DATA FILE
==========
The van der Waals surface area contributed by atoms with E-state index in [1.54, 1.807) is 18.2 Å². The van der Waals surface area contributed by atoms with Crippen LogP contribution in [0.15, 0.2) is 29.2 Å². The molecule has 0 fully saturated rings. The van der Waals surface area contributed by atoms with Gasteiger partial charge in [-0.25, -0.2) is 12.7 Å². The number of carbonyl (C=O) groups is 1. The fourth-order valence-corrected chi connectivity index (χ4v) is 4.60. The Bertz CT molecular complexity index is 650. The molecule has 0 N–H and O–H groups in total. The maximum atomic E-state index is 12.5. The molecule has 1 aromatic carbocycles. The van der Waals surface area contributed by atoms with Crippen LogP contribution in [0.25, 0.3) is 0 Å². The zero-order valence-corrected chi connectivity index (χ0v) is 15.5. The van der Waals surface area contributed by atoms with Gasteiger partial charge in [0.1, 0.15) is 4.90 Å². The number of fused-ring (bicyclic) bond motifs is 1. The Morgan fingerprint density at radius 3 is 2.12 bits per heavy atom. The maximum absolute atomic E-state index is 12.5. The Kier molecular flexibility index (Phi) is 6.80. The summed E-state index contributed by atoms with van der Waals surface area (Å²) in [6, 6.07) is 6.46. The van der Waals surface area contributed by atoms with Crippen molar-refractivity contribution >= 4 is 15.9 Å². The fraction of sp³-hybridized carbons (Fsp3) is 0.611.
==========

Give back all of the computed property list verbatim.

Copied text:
The van der Waals surface area contributed by atoms with E-state index in [1.54, 1.807) is 18.2 Å². The van der Waals surface area contributed by atoms with Crippen LogP contribution in [0.15, 0.2) is 29.2 Å². The molecule has 0 fully saturated rings. The van der Waals surface area contributed by atoms with Gasteiger partial charge in [-0.25, -0.2) is 12.7 Å². The number of carbonyl (C=O) groups is 1. The fourth-order valence-corrected chi connectivity index (χ4v) is 4.60. The Bertz CT molecular complexity index is 650. The molecule has 0 N–H and O–H groups in total. The maximum atomic E-state index is 12.5. The molecule has 1 aromatic carbocycles. The van der Waals surface area contributed by atoms with Crippen LogP contribution in [0.25, 0.3) is 0 Å². The zero-order valence-corrected chi connectivity index (χ0v) is 15.5. The van der Waals surface area contributed by atoms with Gasteiger partial charge in [0.1, 0.15) is 4.90 Å². The number of fused-ring (bicyclic) bond motifs is 1. The Morgan fingerprint density at radius 3 is 2.12 bits per heavy atom. The maximum absolute atomic E-state index is 12.5. The Kier molecular flexibility index (Phi) is 6.80. The summed E-state index contributed by atoms with van der Waals surface area (Å²) in [6, 6.07) is 6.46. The van der Waals surface area contributed by atoms with Crippen molar-refractivity contribution >= 4 is 15.9 Å². The fraction of sp³-hybridized carbons (Fsp3) is 0.611.